When you are currently pregnant and you actually are interested in the question: mulberry during pregnancy. You will see a lot of valuable material on this specific topic, as well as tips, assistance, experiences, and answers in order to questions related to having a baby, correct nutrition and diet habits.

Practically from the moment a woman sees the little hairline on the pregnancy test, worries seem to begin. She starts to think about the two cups of coffee she had the day before at work, the glass of wine she drank at dinner last week, the tuna steak that she so enjoyed for lunch two weeks ago. < / P>

mulberry during pregnancy Without a doubt, pregnancy can be one of the most exciting and at the same time most worrying times in a woman’s life. Of course, during pregnancy, what a woman does not introduce into her body (or what she does not expose him to) can be almost as important as what does enter.

But worrying about every little thing she comes in contact with will likely make the pregnancy long and stressful. And fretting about the things she did before she knew if she was pregnant or before she found out that they could be dangerous she won’t do you or your baby any good.

There are many questions related to what women can and cannot do during pregnancy. But the answers are not always obtained from the most reliable sources, so you could worry unnecessarily. Some caveats are worth listening to; but others are just popular rumors without scientific proof.

Knowing what could really be harmful to your baby and what is not a problem is essential for his mental well-being during these 40 weeks.

The main risks during pregnancy

mulberry during pregnancy guide she will need to pay special attention to a few things during pregnancy; some are more harmful than others. Your doctor or other health care provider will discuss with you what to avoid completely, what to cut back dramatically, and what to carefully consider during pregnancy.


Should I avoid it? Yes! Although it may seem that there is nothing wrong with having a glass of wine with dinner or a little beer with friends, no one knows what is the “safe amount” of alcohol to drink during pregnancy. Fetal alcohol syndrome is caused by drinking too much alcohol during pregnancy. How much is harmful and how much is safe is really unknown. Due to this uncertainty, it is always a good idea to take precautions and not drink any alcohol during pregnancy.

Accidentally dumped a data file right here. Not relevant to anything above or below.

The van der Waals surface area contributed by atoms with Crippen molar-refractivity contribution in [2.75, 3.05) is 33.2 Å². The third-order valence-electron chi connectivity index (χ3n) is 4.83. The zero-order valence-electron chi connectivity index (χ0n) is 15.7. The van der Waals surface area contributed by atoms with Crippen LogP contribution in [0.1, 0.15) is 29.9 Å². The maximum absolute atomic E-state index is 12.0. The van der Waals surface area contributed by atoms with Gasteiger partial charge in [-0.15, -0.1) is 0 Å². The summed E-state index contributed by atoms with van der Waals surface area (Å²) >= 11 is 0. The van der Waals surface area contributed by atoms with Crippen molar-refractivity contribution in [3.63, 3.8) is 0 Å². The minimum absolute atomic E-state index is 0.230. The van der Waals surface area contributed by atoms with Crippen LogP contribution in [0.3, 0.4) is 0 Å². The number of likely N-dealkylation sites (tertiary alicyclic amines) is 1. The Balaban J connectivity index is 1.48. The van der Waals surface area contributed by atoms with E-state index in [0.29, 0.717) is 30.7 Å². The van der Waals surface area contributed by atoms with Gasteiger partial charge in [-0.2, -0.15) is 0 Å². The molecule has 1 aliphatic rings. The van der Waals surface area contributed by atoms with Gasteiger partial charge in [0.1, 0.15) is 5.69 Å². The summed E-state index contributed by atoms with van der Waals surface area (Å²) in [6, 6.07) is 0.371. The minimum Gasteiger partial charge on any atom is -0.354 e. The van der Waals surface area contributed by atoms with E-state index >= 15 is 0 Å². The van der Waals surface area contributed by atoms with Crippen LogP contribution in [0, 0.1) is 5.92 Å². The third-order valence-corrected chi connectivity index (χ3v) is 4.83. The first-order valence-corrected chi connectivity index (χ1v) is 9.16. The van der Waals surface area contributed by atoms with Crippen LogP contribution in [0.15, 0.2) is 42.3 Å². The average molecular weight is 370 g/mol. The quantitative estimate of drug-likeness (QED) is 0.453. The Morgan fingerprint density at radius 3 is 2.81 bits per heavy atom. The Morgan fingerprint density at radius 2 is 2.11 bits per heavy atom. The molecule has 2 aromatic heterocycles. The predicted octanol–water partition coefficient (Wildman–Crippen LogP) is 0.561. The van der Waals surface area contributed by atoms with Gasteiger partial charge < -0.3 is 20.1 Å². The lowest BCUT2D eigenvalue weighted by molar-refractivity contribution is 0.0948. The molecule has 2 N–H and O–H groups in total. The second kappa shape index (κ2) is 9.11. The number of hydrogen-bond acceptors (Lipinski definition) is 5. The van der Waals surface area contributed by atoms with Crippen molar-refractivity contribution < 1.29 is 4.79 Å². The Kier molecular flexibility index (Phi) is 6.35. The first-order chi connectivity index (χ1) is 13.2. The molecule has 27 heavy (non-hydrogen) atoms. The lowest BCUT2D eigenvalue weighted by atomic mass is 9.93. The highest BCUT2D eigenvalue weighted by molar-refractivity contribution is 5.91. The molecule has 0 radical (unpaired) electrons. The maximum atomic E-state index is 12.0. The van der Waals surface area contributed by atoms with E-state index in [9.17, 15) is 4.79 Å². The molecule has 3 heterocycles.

What are the risks for my baby? Alcohol is one of the most common causes of physical disability and intellectual or behavioral problems. It can be even more harmful to the developing fetus than heroin, cocaine, or marijuana.

Alcohol is easily passed to the baby, and her body cannot eliminate alcohol like the mother’s. This means that the baby tends to accumulate high concentrations of alcohol, which remain in her body for longer periods of time than in the mother’s body. And moderate alcohol intake, as well as periodic binges, can damage the developing baby’s nervous system.

What can I do about it? If you had a drink or two before you knew you were pregnant (which happens to many women), don’t worry too much. The best thing to do is not to drink alcohol again for the rest of the pregnancy.

If you are an alcoholic or think you may have a drinking problem, talk to your doctor. The doctor must know how much alcohol she has consumed, and at what time during the pregnancy, to get an idea of ​​how it may have affected the baby. The doctor can also tell you how to get the help she needs to stop drinking: for her own good and for the good of her baby.


Should I avoid it and / or reduce the amount I consume? Yes. It is convenient to reduce or eliminate caffeine consumption. Studies show that consuming more than 200 to 300 milligrams of caffeine per day (2 to 3 cups of coffee, depending on serving size, method of preparation, and brand) can put a pregnancy at risk. Consuming less than that amount is probably safe.

What are the risks to my baby? High caffeine intake has been associated with an increased risk of miscarriage and possibly other pregnancy complications.

What can I do about it? If you have a hard time quitting coffee suddenly, you can start as follows:

    Cut back to one or two cups a day.